Harvard Business School Expands Financial Aid
Ten percent of MBA students to receive full tuition scholarships
Harvard Business School (HBS) announced Tuesday that, effective immediately, it would begin providing scholarships that cover the total cost of tuition and course fees ($75,990) to MBA students “with the greatest financial need”—a group that includes roughly 10 percent of the degree program’s current student body. In addition, HBS will offer need-based scholarships to a larger number of students from middle-income backgrounds by expanding eligibility; currently about half of MBA students already receive need-based support, with awards ranging from $2,500 to $76,000 per year (the average for 2021-22 was $42,000).
These changes are the most recent in a series of steps the school has taken during the past few years to make its two-year MBA program more affordable. Since 2019, HBS has held its tuition flat, and in 2020 the school revised its need-based formula to factor in socioeconomic background, along with personal income, assets, and undergraduate debt. In 2018, HBS created the Forward Fellowships, which provide $15,000 annually to lower-income MBA students who give financial support to family members while attending business school. In addition, HBS offers a need-based waiver of its $250 application fee.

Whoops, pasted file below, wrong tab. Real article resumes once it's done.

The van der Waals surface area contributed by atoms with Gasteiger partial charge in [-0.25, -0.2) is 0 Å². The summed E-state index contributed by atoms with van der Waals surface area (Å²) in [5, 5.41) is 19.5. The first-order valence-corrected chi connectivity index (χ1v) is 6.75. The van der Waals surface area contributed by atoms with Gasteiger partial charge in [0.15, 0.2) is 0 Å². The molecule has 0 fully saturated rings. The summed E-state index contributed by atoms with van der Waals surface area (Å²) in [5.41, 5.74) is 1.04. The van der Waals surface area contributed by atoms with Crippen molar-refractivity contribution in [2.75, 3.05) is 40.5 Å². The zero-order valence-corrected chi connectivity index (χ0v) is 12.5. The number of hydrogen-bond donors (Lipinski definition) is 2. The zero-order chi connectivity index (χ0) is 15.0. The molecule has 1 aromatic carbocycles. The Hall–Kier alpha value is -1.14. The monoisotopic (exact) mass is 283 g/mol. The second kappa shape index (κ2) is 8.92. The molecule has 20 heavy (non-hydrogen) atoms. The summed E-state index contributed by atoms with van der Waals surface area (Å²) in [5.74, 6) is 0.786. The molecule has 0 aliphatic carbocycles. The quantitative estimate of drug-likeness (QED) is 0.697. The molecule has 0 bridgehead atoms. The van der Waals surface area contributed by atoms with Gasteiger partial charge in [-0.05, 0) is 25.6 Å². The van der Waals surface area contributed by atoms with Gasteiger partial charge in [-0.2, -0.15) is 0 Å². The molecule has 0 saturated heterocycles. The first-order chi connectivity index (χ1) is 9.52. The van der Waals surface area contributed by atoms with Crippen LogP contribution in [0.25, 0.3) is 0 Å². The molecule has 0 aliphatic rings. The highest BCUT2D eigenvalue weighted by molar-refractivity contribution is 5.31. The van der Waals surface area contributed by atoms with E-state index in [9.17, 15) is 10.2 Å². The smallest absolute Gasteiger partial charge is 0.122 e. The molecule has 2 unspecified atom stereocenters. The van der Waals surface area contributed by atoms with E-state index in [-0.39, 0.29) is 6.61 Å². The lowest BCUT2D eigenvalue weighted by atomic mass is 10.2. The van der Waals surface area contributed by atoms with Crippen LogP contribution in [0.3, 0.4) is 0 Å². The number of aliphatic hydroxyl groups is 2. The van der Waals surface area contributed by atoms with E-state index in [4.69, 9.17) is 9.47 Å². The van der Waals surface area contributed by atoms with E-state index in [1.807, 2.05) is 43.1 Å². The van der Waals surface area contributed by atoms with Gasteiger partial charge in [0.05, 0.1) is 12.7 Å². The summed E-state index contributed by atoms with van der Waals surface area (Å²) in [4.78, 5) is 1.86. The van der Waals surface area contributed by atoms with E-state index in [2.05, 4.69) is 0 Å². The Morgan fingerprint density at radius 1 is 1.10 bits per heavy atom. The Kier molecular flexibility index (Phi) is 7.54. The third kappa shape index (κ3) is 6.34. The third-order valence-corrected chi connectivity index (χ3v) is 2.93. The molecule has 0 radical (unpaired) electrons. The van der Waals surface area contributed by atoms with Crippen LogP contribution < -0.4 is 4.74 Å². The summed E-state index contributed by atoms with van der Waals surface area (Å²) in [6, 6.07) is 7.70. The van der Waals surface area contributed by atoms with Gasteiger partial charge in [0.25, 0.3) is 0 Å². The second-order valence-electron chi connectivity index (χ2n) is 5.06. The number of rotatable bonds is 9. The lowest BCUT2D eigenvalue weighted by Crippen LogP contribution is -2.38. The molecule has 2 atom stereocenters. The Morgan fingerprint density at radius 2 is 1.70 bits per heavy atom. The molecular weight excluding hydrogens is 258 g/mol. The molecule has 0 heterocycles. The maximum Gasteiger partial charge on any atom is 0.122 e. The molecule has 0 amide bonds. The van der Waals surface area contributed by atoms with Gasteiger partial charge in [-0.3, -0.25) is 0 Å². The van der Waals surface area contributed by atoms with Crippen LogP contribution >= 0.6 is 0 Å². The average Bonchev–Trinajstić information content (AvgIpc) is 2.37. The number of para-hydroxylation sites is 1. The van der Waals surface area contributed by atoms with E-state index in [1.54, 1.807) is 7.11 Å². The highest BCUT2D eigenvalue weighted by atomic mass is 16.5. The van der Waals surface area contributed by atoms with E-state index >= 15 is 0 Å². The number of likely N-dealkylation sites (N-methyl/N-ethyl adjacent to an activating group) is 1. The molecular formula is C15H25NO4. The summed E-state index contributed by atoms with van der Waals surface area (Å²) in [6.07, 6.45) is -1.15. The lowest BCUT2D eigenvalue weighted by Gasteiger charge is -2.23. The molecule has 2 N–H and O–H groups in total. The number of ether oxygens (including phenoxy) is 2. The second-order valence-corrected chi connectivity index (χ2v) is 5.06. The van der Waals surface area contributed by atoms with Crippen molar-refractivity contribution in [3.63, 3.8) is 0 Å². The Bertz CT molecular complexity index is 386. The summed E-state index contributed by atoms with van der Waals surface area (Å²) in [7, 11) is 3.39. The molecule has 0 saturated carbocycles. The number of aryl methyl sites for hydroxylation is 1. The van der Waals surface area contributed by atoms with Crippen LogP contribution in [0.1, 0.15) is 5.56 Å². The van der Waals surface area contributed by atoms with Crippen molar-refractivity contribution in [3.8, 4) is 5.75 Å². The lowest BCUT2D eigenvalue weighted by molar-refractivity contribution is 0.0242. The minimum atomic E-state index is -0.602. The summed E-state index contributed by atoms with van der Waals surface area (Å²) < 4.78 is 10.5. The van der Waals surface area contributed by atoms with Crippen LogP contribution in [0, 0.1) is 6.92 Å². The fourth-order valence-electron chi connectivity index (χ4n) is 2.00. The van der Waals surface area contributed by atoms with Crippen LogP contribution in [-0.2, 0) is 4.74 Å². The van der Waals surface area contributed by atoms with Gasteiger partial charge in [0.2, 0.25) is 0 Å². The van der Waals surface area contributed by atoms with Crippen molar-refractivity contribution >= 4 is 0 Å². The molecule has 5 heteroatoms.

MBA students who qualify for need-based scholarships for tuition and fees will still have to pay their own living expenses, which average about $32,000 per year for single students in the Boston area. Between need-based and merit-based scholarships, HBS distributes about $43 million per year in aid. It’s need-based aid is the largest of any MBA program in the world.
“Harvard Business School should be a place where the most talented future leaders can come to realize their potential,” said HBS Dean Srikant Datar in a press release announcing the aid expansion. “We know that talent is much more evenly distributed than opportunity.”
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